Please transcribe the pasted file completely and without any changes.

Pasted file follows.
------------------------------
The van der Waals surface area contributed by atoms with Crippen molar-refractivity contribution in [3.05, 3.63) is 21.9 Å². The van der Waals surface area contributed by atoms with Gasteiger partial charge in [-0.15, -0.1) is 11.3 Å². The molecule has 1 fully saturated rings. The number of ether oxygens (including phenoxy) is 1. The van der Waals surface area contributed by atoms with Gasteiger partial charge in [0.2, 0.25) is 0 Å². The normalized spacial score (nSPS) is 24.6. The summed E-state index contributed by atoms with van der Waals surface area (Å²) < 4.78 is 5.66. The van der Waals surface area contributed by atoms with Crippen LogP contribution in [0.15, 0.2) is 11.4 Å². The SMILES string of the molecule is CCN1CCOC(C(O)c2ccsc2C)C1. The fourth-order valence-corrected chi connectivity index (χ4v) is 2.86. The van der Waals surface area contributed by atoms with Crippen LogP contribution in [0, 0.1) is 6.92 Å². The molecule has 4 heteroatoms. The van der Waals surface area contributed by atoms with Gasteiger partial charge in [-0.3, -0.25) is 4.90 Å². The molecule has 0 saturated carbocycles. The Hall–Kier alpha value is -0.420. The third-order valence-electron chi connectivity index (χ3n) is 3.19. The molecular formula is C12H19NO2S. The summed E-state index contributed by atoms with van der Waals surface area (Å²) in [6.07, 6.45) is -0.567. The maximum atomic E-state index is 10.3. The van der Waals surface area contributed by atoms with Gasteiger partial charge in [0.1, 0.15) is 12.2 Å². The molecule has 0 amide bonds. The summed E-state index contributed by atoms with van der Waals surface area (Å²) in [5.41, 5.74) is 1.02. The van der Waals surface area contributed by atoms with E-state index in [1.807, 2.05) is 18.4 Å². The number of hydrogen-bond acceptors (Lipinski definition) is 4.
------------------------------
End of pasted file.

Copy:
The van der Waals surface area contributed by atoms with Crippen molar-refractivity contribution in [3.05, 3.63) is 21.9 Å². The van der Waals surface area contributed by atoms with Gasteiger partial charge in [-0.15, -0.1) is 11.3 Å². The molecule has 1 fully saturated rings. The number of ether oxygens (including phenoxy) is 1. The van der Waals surface area contributed by atoms with Gasteiger partial charge in [0.2, 0.25) is 0 Å². The normalized spacial score (nSPS) is 24.6. The summed E-state index contributed by atoms with van der Waals surface area (Å²) < 4.78 is 5.66. The van der Waals surface area contributed by atoms with Crippen LogP contribution in [0.15, 0.2) is 11.4 Å². The SMILES string of the molecule is CCN1CCOC(C(O)c2ccsc2C)C1. The fourth-order valence-corrected chi connectivity index (χ4v) is 2.86. The van der Waals surface area contributed by atoms with Crippen LogP contribution in [0, 0.1) is 6.92 Å². The molecule has 4 heteroatoms. The van der Waals surface area contributed by atoms with Gasteiger partial charge in [-0.3, -0.25) is 4.90 Å². The molecule has 0 saturated carbocycles. The Hall–Kier alpha value is -0.420. The third-order valence-electron chi connectivity index (χ3n) is 3.19. The molecular formula is C12H19NO2S. The summed E-state index contributed by atoms with van der Waals surface area (Å²) in [6.07, 6.45) is -0.567. The maximum atomic E-state index is 10.3. The van der Waals surface area contributed by atoms with Gasteiger partial charge in [0.1, 0.15) is 12.2 Å². The molecule has 0 amide bonds. The summed E-state index contributed by atoms with van der Waals surface area (Å²) in [5.41, 5.74) is 1.02. The van der Waals surface area contributed by atoms with E-state index in [1.807, 2.05) is 18.4 Å². The number of hydrogen-bond acceptors (Lipinski definition) is 4.